For anyone wanting to maximize timing for short options, trading on Thursday or Friday for the following week’s expirations (7 or 8 days away) is a good timing strategy.

According to Jeff Augen in his book, “Trading Options at Expiration” those options expiring in one week will lose (on average) 34% of remaining time value between Friday and Monday. With three calendar days but only one trading day in between Friday and Monday, the timing for short options is at its best.

A few caveats:

1. Price can move over the weekend. The greatest risk in this type of trade is that price can change significantly between Friday and Monday. Once Monday’s trading opens, there are only four days remaining until last trading day. But if the option has opened deep in the money, you need to roll forward or close and take a loss to avoid exercise.

2. The 34% is an average only. The statistic cited in the boo kin only an average, so it is not a 100% certainty that this level of time value will evaporate. But if the underlying price does not change significantly and you do see a 34% reduction, it can translate to a handsome profit.

3. When time value is minimal, a change will not be a big dollar amount. The level of premium in the option with only one week remaining to expiration may not be significant enough to justify the risk. You need to balance the time decay value against the risk, and for that the dollar amount in the option matters.

4. You need to post collateral to cover the risk. The requirement for uncovered short positions is 20% of the strike, adjusted for the amount of premium. This is cheaper than the 50% margin required to buy stock, adding to the value of leverage. But it also limits how many short options you can open. To find out more about the collateral rules, use two useful links from the CBIEW, both free. First is the margin calculator, which tells you exactly how much collateral is required for a particular option. Link to this free calculator at CBOE Margin Calculator — and second is the Margin Manual at CBOE Margin Manual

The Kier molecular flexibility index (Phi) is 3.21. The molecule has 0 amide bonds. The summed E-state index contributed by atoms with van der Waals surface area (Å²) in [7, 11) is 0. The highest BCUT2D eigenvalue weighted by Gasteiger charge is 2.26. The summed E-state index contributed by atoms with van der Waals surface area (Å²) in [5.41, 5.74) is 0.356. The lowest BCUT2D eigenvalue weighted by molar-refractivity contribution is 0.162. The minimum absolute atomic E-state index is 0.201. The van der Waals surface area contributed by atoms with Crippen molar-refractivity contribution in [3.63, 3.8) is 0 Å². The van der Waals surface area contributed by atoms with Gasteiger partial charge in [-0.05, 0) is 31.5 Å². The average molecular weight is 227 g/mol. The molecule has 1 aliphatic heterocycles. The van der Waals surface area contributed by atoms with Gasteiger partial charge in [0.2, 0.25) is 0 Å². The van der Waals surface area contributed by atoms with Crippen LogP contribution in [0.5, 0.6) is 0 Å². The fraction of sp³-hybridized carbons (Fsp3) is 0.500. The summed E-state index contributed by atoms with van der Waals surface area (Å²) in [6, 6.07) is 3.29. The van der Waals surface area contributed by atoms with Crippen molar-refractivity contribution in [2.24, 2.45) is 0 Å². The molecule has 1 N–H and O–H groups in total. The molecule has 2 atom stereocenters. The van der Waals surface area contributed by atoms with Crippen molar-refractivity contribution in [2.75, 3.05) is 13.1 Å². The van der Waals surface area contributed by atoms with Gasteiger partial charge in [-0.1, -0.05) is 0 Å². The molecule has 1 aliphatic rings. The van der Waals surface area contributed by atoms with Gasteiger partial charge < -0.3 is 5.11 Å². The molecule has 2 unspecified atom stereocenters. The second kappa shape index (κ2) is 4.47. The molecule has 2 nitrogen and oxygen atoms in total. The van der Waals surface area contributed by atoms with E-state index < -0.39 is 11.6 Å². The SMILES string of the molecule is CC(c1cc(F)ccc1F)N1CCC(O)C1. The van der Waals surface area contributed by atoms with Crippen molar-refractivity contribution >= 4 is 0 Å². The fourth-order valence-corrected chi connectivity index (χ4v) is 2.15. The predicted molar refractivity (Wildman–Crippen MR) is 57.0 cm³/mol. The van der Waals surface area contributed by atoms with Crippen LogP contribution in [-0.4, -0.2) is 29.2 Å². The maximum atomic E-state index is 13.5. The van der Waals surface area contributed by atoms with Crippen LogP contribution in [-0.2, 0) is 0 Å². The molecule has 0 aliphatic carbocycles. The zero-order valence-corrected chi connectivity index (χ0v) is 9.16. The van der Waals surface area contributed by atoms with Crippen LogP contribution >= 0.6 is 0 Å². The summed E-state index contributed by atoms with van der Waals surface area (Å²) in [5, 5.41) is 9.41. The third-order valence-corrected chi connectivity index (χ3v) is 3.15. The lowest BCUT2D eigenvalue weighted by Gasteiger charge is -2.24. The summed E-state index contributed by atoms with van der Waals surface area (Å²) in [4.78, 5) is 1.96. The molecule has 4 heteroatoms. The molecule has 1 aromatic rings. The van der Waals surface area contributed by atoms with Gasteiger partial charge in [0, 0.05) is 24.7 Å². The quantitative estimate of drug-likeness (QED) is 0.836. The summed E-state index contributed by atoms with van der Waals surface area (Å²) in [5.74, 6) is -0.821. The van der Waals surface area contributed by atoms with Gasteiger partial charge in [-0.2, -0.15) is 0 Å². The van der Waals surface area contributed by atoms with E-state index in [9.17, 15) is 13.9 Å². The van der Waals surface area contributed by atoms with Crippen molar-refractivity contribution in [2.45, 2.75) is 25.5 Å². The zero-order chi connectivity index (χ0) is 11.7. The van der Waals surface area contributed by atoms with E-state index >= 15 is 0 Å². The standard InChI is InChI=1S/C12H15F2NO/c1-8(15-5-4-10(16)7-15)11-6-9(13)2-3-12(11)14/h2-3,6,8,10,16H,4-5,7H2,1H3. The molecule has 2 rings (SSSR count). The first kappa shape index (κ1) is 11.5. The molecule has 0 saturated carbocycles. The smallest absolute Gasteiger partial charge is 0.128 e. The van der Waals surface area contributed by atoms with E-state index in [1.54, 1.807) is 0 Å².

The timing of trades makes all the difference. Opening a short trade on Friday and closing in on Monday makes sense in two respects. First is the significant loss of time value over the weekend. Second is the equally important decision to buy to close and exit the position after the gain is realized. Too many traders set goals without any problem, but have difficulty in following their own rules. So exit and taking profits is just as important as when to get into a trade.

Timing is also crucial because by Monday there are only four days remaining in the life of the option. This means that very little further time decay can be expected in at-the-money options. So holding out for additional but minimal gains is not the best decision.